Thursday, April 22, 2004

THE CYRUS CYLINDER is being loaned to Tehran by the British Museum and the Mullahs are not happy about it. Anders Bell at Phluzein points to the following article (which is also run by the San Diego Union Tribune with a milder title):

Disgusting Mullahs of Iran At It Again (Persian Journal)


The British Museum's keeper of Near Eastern antiquities John Curtis said the museum planned to loan the cylinder after it was shown in Paris and Berlin but a date was not yet set. Iranian archaeologists hoped it would arrive in 2006.

When empire-building Persian monarch Cyrus the Great overwhelmed Babylon's army east of the river Tigris in 539 B.C. there was no victorious pillaging or torching of homes.

Instead he wrote his charter, the Cyrus cylinder, declaring that each man would be free to worship his own gods, no race would oppress another and no man would be enslaved.

In a move with sharp modern resonance, the conqueror also gave right of return to refugees.

Shahrokh Razmjou, a scholar at the National Museum of Iran working on a fresh translation of the cylinder, said the artefact kindled intense emotions among many Iranians.

"People feel strongly about it because it is about freedom and giving freedoms," he said. "People want to keep the connection to that golden period."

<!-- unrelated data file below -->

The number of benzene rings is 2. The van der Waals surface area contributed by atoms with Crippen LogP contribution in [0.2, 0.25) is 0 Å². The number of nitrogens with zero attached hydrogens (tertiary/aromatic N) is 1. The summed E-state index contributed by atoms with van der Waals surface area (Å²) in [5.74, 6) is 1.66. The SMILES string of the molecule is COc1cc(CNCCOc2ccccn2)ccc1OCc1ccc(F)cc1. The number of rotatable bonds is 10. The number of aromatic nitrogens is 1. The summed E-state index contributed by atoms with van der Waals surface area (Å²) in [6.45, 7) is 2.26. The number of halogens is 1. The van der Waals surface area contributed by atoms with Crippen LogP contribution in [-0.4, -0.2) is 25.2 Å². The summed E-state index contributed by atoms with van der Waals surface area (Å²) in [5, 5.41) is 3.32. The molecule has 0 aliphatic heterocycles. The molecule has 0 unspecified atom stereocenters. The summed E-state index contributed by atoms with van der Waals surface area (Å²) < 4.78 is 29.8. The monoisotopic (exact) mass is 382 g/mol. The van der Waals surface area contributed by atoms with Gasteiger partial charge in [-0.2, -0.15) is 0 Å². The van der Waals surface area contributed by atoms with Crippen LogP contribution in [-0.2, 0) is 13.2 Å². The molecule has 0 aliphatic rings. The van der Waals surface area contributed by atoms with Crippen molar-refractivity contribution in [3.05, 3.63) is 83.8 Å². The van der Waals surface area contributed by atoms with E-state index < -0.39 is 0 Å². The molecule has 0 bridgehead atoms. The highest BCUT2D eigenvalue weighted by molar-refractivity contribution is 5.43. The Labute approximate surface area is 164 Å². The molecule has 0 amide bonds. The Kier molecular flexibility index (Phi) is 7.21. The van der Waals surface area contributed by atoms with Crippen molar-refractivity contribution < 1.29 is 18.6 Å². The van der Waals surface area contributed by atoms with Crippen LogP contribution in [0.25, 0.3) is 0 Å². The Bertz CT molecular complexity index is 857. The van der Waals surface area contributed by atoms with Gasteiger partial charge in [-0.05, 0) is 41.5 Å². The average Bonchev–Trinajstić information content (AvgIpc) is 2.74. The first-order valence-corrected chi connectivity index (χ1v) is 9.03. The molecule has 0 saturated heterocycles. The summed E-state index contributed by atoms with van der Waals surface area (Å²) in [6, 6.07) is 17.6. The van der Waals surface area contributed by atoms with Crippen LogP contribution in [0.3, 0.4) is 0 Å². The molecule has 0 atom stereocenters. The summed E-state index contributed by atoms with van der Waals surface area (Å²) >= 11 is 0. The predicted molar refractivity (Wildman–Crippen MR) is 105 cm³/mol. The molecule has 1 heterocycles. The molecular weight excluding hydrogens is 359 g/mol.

He said a joyous gasp had rippled around a crowded Tehran lecture theatre when British Museum Director Neil MacGregor announced to them that the cylinder would be loaned to Iran.


An editorial in the hardline Jomhuri-ye Eslami daily insisted the spiritual father of the modern nation, Ayatollah Ruhollah Khomeini, would not have approved of the loan.

"The late leader Ruhollah Khomeini believed monarchy was corrupt and the kings were traitors," the editorial read.

"So this move by the National Museum of Iran contradicts the political line of the founder of the Islamic system and is an attempt to revive the decayed bones of kings," it continued.


The description of the Cyrus Cylinder in the article is a little too enthusiastic. The Cylinder doesn't promise the freeing of all slaves; that idea never would have occurred to anyone in antiquity. (You can read a translation of the whole thing here.) Still, I can see why the Mullahs don't like it: no terrorizing the populace; no detaining foreigners against their will; bringing relief to dilapidated housing (one thinks of Bam); honoring all religions. Can't have all that, can we?

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